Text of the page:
Finding Surjective Homomorphisms from Symmetric Groups to Cyclic Groups

In summary, the conversation discusses the difficulty of finding surjective homomorphisms between symmetric groups and cyclic groups, specifically when the order of the cyclic group is larger than the order of the symmetric group. The person asking for help has already looked into the isomorphism theorems but is unsure how to find all values of r that would give a homomorphism for some n. The other person suggests thinking harder about the properties of groups and homomorphisms.
  • #1
Indran
4
0
Hello,
I am having difficulty with the following problem in Group theory:

How do you positive integers r such that there is a surjective homomorphism from S_n (This is the symmetric group of order n) to
C_r (This is the cyclic group order r) for some n ?
I am not sure where to even start and any pointers in right direction will
be greatly appreciated.
 
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  • #2
What happens when r is greater than n?
 
  • #3
Groups

AKG said:
What happens when r is greater than n?

Well, on the face of it. since r>n I would have said that therecannot be a surjective relationship, but if say, S_3 ={1 2 3} and C_4 (thus r>n) is
{e, a, a^2, a^3} the order of S_3 is 3! = 6 and the order of C_4 is 4
so there could be a surjective homomorphism. I am stuck at this point as I need to find values of r that would give this homomorphism for some n.
Can you help?
 
  • #4
You're ignoring many importan aspects of the structure of groups and homomorphisms. Do you know the isomorphism theorems? Your problem asks you when is there a normal subgroup H of S_n with S_n/H isomorphic to C_r. There can't be a surjective hom from S_3 to C_4 because 6/4 is not an integer. Homs alse have certain properties to do with orders of elements as well. It's impossible to send any element of S_n to any element of order 4 in any other group at all since 4 does not divide the order of any element of S_4 either.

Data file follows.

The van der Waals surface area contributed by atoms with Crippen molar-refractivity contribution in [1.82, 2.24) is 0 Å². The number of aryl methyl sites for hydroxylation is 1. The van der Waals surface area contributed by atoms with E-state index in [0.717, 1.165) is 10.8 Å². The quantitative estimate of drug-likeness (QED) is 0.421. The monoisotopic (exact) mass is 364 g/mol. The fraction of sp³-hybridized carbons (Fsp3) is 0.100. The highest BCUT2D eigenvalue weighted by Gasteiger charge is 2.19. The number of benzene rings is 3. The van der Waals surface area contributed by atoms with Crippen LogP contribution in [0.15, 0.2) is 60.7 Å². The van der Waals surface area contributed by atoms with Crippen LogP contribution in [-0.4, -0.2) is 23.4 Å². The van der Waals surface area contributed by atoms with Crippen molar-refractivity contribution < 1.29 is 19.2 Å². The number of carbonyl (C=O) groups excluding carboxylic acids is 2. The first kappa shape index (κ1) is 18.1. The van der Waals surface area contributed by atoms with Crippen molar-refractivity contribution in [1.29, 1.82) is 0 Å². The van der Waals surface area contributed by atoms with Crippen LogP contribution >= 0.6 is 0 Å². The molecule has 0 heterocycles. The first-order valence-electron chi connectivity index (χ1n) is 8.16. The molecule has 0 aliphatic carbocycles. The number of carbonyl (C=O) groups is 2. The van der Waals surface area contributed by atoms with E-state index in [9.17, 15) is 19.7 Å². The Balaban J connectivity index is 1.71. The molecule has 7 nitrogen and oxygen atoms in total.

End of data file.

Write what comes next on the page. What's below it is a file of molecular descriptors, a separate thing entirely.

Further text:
(I presume the question did not ask you to find *all* n and r with this property - it is possible, but would require you to know too much at this stage).
 
Last edited:
  • #5
Groups

matt grime said:
You're ignoring many importan aspects of the structure of groups and homomorphisms. Do you know the isomorphism theorems? You're problem asks you when is there a normal subgroup H of S_n with S_n/H isomorphic to C_r. There can't be a surjective hom from S_3 to C_4 because 6/4 is not an integer. Homs alse have certain properties to do with orders of elements as well. It's impossible to send any element of S_n to any element of order 4 in any other group at all since 4 does not divide the order of any element of S_4 either.

(I presume the question did not ask you to find *all* n and r with this property - it is possible, but would require you to know too much at this stage).

Thanks for the clear reply.
Yes, I looked up the Isomorphism theorem and now can understand what you are saying. The question does ask for *all* r for some n that will give a homomorphism from S_n to C_r. How can this be done?
 
  • #6
Indran said:
{e, a, a^2, a^3} the order of S_3 is 3! = 6 and the order of C_4 is 4 so there could be a surjective homomorphism. I am stuck at this point as I need to find values of r that would give this homomorphism for some n.
Think harder.
 

1. What is a problem in Group theory?

A problem in Group theory refers to a mathematical question or puzzle related to the study of groups, which are algebraic structures that consist of a set of elements and an operation. These problems often involve finding patterns, symmetries, or relationships between elements within a group.

2. What are some common examples of problems in Group theory?

Some common problems in Group theory include the classification of finite simple groups, the existence of certain types of subgroups within a group, and the determination of the order (or number of elements) of a group.

3. How do mathematicians approach solving problems in Group theory?

Mathematicians use various techniques and strategies to solve problems in Group theory, such as studying specific examples, using mathematical proofs, and applying concepts from other areas of mathematics, such as number theory and topology.

4. What are the applications of Group theory in real-world problems?

Group theory has many applications in real-world problems, such as in cryptography, chemistry, and physics. For example, group theory is used in cryptography to create secure codes and in chemistry to understand the properties of molecules. In physics, group theory is used to describe symmetries in physical systems.

5. Are there any open problems in Group theory?

Yes, there are still many open problems in Group theory that have yet to be solved. Some notable examples include the inverse Galois problem, which asks whether every finite group can be the Galois group of a polynomial, and the Burnside problem, which asks whether a finitely generated group with bounded exponent must be finite.

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